Reaching new records, Puma reported today a 16.6 percent increase to €1,319 million for the first quarter, with a growth of 15.3 percent on a currency-neutral basis. The operating margin (Ebit) rose to 10.8 percent, up from 9.9 percent in the year-ago period, in spite of higher investments in logistics, marketing and retail. Net earnings jumped by 40.1 percent to €94.4 million, and the company confirmed plans for a stock split that should occur around June.

The gross margin improved by 0.8 percentage points to 49.0 percent in the quarter. About 0.2 percentage points stemmed from favorable currencies. The balance came largely from an expansion of the retail business, which grew to 21 percent of sales from 20.4 percent in the first quarter of 2018, and a strong expansion in China, where profit margins are higher than elsewhere.

Puma's sales in China jumped by between 40 and 50 percent, depending on the currency used for the calculation. One-third of the local turnover went through the company's own stores and the rest via e-commerce and the company's two local partners, which are expected to open some 600 new mono-brand stores for Puma this year.

In China, which is a relatively new market for the company as compared to other big brands, Puma's team is responding to strong demand for its products through targeted sports marketing activities in the women's sector and others. It is also using Chinese capacity that has been liberated by a shift in sourcing to Vietnam for footwear and Bangladesh for apparel to supply the local market with special make-ups.

Puma's management feels that it is about to achieve a very healthy balance between the three main regions of the world, which grew at different speeds during the quarter. While the Europe, Middle East and Africa region rose by only 5.7 percent in local currencies, the Americas and Asia-Pacific grew at faster rates of 16.3 percent and 28.6 percent, respectively.

Brexit-induced weakness slowed down Puma's performance in the U.K., where the company has its own stock. As expected, the introduction of basketball in the U.S. created a lot of noise on social networks in the country. The category will be launched elsewhere in the third quarter, with two new models in the pipeline.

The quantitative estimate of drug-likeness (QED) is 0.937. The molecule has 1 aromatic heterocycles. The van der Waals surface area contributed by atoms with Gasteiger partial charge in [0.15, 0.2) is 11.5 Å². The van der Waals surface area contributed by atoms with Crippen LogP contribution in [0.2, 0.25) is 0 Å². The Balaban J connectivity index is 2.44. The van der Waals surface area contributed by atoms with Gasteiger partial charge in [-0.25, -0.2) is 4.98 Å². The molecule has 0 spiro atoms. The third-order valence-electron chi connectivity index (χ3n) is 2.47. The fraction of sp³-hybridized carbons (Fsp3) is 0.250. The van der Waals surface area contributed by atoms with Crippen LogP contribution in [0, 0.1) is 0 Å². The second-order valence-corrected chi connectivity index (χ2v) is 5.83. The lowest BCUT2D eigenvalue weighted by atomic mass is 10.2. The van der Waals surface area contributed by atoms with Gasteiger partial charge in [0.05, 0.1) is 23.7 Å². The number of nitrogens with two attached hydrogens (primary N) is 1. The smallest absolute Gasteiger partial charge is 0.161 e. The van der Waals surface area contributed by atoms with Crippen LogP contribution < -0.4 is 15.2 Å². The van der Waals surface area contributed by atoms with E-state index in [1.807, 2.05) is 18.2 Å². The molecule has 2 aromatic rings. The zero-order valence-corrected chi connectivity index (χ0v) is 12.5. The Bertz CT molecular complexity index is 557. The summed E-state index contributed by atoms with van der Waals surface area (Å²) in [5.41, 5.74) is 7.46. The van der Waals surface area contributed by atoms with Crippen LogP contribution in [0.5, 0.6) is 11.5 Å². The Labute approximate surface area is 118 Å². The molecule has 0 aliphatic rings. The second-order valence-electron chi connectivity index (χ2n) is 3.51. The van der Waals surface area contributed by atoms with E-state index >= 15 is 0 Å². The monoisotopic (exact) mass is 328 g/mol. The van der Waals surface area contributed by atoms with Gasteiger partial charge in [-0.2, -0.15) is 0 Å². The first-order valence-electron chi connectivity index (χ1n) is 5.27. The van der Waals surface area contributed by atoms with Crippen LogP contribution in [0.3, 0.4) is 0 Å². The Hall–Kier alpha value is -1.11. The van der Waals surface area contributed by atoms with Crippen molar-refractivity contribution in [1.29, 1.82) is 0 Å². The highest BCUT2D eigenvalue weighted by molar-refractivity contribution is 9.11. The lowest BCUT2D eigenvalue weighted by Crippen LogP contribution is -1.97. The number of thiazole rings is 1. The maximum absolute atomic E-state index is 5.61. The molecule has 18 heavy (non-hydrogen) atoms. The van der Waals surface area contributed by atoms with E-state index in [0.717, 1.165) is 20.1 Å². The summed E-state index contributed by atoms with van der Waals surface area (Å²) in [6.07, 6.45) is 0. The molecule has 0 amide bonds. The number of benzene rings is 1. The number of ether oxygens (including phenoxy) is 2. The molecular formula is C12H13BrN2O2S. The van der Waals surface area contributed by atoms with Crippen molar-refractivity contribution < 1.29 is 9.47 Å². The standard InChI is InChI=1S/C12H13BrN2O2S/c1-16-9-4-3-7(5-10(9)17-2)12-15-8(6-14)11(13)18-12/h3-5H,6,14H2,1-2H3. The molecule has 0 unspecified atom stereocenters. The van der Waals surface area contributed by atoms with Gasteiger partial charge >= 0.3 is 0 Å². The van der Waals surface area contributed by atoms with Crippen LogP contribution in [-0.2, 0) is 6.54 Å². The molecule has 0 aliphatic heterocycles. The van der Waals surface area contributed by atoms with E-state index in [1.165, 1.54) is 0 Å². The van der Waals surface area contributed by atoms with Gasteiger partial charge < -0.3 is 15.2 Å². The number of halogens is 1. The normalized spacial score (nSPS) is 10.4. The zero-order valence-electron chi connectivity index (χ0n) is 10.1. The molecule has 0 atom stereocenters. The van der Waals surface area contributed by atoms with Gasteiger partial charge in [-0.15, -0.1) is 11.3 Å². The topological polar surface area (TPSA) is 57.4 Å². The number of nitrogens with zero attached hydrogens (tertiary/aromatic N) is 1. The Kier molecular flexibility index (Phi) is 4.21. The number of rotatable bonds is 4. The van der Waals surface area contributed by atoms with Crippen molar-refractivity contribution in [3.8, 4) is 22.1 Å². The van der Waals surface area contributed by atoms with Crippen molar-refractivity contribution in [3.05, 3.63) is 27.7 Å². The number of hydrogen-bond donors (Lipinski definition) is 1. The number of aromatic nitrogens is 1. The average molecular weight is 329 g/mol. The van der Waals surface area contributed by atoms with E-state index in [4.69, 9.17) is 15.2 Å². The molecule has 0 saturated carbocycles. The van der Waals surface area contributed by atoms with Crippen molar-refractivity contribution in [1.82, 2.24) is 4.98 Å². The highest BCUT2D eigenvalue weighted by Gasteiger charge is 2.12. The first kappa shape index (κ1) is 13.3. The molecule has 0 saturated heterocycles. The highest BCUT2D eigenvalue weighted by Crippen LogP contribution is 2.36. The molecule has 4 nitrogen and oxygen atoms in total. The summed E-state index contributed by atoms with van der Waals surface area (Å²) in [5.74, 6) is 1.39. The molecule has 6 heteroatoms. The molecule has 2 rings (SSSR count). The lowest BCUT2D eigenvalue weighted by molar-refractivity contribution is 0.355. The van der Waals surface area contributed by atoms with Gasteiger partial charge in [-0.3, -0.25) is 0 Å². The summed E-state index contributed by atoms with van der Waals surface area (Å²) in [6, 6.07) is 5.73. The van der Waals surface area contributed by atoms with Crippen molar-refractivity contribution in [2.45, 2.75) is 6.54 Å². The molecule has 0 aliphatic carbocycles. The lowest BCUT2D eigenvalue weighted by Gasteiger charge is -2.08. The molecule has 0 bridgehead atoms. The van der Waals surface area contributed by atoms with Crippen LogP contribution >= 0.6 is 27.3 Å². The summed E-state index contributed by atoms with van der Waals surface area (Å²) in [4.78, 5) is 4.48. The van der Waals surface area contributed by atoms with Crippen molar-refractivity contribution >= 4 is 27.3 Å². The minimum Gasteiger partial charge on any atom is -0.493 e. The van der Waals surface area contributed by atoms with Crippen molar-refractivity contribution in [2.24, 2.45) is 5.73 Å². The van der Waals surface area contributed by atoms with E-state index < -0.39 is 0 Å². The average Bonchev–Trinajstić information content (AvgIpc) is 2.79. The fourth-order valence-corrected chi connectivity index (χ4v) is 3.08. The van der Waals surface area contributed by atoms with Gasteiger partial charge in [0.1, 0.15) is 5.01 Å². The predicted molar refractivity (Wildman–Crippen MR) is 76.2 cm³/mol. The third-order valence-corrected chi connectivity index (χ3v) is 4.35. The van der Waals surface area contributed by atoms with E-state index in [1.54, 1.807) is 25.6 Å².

Globally, footwear, apparel and accessories also grew at different speeds. Apparel grew the most with a currency-neutral increase of 26.9 percent and particularly good scores in lifestyle and women's products. Footwear was nearly flat in Europe and up by 9.3 percent worldwide, driven by a high number of new product introductions at various price points and the ongoing chunky footwear trend, where Puma had some trouble responding to the high demand. The trend is expected to continue, and the management has also spotted an apparent comeback of the retro running category.

Running, training, team sports, motor sports, golf and sportstyle all recorded strong growth during the quarter. The growth was relatively balanced among the women's, men's and kids' categories.

The marketing spend grew in line with sales, and it is being kept within a range of 11 to 11.5 percent of sales. On the other hand, Puma spent heavily on logistics, particularly in order to properly service its still relatively minor e-commerce activities by setting up automated distribution centers at key locations.

Puma's own digital sales are growing faster than its brick-and-mortar sales and are seen as moving from 4.5 percent to 6 percent of sales this year with the roll-out of new mobile-first software in many markets. Adding online sales through third-party websites, the digital business should represent between 17 percent and 18 percent of sales.

Keeping up with a long-standing tradition at Puma, the management is maintaining its former guidance for 2019, which calls for currency-adjusted growth of around 10 percent, in spite of the good performance at the start of the year. As previously planned, the gross margin should see a slight improvement, while the net profit should increase significantly, with Ebit in a range of €395 million to €415 million.